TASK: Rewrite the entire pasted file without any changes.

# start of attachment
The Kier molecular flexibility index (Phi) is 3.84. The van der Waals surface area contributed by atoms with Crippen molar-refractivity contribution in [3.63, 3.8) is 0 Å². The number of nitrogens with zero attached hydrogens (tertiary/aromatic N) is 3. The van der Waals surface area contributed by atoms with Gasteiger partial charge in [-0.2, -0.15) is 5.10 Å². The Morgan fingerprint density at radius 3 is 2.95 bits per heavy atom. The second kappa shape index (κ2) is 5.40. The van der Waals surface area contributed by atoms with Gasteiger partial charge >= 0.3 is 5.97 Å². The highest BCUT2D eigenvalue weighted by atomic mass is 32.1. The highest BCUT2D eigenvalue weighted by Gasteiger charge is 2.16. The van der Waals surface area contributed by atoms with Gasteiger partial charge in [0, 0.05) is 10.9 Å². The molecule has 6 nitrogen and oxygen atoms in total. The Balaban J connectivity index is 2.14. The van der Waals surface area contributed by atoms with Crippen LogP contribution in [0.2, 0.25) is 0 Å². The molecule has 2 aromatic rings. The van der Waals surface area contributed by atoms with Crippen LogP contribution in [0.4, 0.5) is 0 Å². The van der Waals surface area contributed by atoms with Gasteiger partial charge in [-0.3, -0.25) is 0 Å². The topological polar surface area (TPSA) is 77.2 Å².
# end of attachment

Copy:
The Kier molecular flexibility index (Phi) is 3.84. The van der Waals surface area contributed by atoms with Crippen molar-refractivity contribution in [3.63, 3.8) is 0 Å². The number of nitrogens with zero attached hydrogens (tertiary/aromatic N) is 3. The van der Waals surface area contributed by atoms with Gasteiger partial charge in [-0.2, -0.15) is 5.10 Å². The Morgan fingerprint density at radius 3 is 2.95 bits per heavy atom. The second kappa shape index (κ2) is 5.40. The van der Waals surface area contributed by atoms with Gasteiger partial charge >= 0.3 is 5.97 Å². The highest BCUT2D eigenvalue weighted by atomic mass is 32.1. The highest BCUT2D eigenvalue weighted by Gasteiger charge is 2.16. The van der Waals surface area contributed by atoms with Gasteiger partial charge in [0, 0.05) is 10.9 Å². The molecule has 6 nitrogen and oxygen atoms in total. The Balaban J connectivity index is 2.14. The van der Waals surface area contributed by atoms with Crippen LogP contribution in [0.2, 0.25) is 0 Å². The molecule has 2 aromatic rings. The van der Waals surface area contributed by atoms with Crippen LogP contribution in [0.4, 0.5) is 0 Å². The van der Waals surface area contributed by atoms with Gasteiger partial charge in [-0.3, -0.25) is 0 Å². The topological polar surface area (TPSA) is 77.2 Å².